How popular is the baby name Josefina in the United States right now? How popular was it historically? Find out using the graph below! Plus, check out all the blog posts that mention the name Josefina.
In November of 1936, during the Siege of Madrid, many people sought refuge in the city’s foreign embassies.
But only the British Embassy saw the arrival of a baby boy.
He was born to British Embassy cook Josefina Ruiz Torrubiano, who named him Mariano Fernandez [sic?] Alexander Duncan Torrubiano Y Ruiz.
Why “Alexander” and “Duncan”?
The third and fourth names commemorate the assistance of members of the Scottish ambulance corps during the delivery.
And I’m assuming his second name was actually Fernando, even though all the newspapers wrote it “Fernandez.”
Which of the four given names do you like best: Mariano, Fernando, Alexander, or Duncan?
Source: “War Baby Born in British Embassy.” Evening Independent [St. Petersburg] 28 Nov. 1936: 1.
I finished reading The Mambo Kings Play Songs of Love by Oscar Hijuelos earlier this week. On the penultimate page, I spotted:
Floating on a sea of tender feelings, under a brilliant starlit night, he fell in love again: with Ana and Miriam and Verónica and Vívian and Mimi and Beatriz and Rosario and Margarita and Adriana and Graciela and Josefina and Virginia and Minerva and Marta and Alicia and Regina and Violeta and Pilar and Finas and Matilda and Jacinta and Irene and Jolanda and Carmencita and María de la Luz and Eulalia and Conchita and Esmeralda and Vívian and Adela and Irma and Amalia and Dora and Ramona and Vera and Gilda an Rita and Berta and Consuelo and Eloisa and Hilda and Juana and Perpetua and María Rosita and Delmira and Floriana and Inés and Digna and Angélica and Diana and Ascensión and Teresa and Aleida and Manuela and Celia and Emelina and Victoria and Mercedes and…
That’s 58 names. (Vívian’s in there twice, though. The total is 57 if you count Vívian only once.)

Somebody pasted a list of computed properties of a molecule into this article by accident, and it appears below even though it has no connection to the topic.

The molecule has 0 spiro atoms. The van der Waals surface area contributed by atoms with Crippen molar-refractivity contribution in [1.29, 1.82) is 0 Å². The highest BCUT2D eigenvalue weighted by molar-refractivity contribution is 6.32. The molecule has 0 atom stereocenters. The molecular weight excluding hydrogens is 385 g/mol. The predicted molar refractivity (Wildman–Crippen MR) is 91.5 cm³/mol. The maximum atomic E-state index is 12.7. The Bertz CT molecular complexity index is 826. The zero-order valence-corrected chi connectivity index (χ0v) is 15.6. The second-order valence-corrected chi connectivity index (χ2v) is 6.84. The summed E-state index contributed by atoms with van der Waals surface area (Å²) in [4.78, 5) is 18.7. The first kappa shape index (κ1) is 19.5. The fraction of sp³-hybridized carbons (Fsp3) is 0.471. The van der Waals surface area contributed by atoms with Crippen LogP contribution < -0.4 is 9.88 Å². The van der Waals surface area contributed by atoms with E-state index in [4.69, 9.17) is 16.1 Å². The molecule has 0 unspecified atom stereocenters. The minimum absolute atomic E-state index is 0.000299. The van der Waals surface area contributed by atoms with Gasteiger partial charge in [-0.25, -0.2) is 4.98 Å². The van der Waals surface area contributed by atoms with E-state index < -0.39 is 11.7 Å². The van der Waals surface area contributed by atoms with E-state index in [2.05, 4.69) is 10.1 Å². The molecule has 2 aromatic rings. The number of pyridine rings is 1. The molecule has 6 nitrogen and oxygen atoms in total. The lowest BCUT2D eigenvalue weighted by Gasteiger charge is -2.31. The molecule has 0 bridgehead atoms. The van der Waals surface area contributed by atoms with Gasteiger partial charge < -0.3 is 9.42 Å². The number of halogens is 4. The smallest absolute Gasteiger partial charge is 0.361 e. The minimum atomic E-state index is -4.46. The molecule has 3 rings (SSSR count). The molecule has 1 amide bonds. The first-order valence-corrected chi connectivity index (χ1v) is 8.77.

I think that’s the most names I’ve ever seen in a single sentence.
Mathematically speaking, it’s possible to construct 676 pairs of letters from a 26-letter alphabet. In terms of baby names, though, only a portion of these pairs can realistically be used to start a baby name.
If you look at each of the 6,692 names that have ever ranked among the most popular U.S. (1880-2006), you’ll notice that only 233 two-letter combinations have ever been used at the beginning of the names (e.g., “Na-” for Nancy, or “Ev-” for Evan).
So…what’s the most common pair of starting letters?
Ma– is the clear winner. It starts nearly twice as many names as Ja-, the second most common starting letter-pair.
Here’s a more detailed breakdown of all the two-letter combinations that have started at least 100 ranked baby names:
- 331 “Ma-” names (Mark, Mandy, Matthias, Marylouise)
- 177 “Ja-” names (Jane, Jacob, Jaleesa, Jamarion)
- 174 “Al-” names (Alf, Alice, Alphonso, Albertina)
- 167 “De-” names (Dean, Della, Devontae, Demetria)
- 157 “Ka-” names (Karl, Katie, Kameron, Katharina)
- 144 “Sh-” names (Shane, Sherman, Shanice, Sheridan)
- 143 “Ca-” names (Cash, Cadence, Carmella, Casimiro)
- 139 “Da-” names (Dave, Daisy, Damarcus, Dayanara)
- 125 “El-” names (Elmo, Elyse, Elijah, Eleanora)
- 121 “Ro-” names (Ross, Roxie, Roosevelt, Rosalinda)
- 118 “Br-” names (Bruce, Brenda, Bryson, Brittany)
- 118 “Ch-” names (Chad, Chantal, Christopher, Christiana)
- 117 “La-” names (Lane, Laura, Lafayette, Lakeshia)
- 113 “Le-” names (Les, Leah, Leandra, Leopoldo)
- 102 “Je-” names (Jeff, Jewel, Jennifer, Jeremiah)
- 101 “Jo-” names (John, Joanna, Joshua, Josefina)
- 100 “Ar-” names (Art, Arla, Armani, Araceli)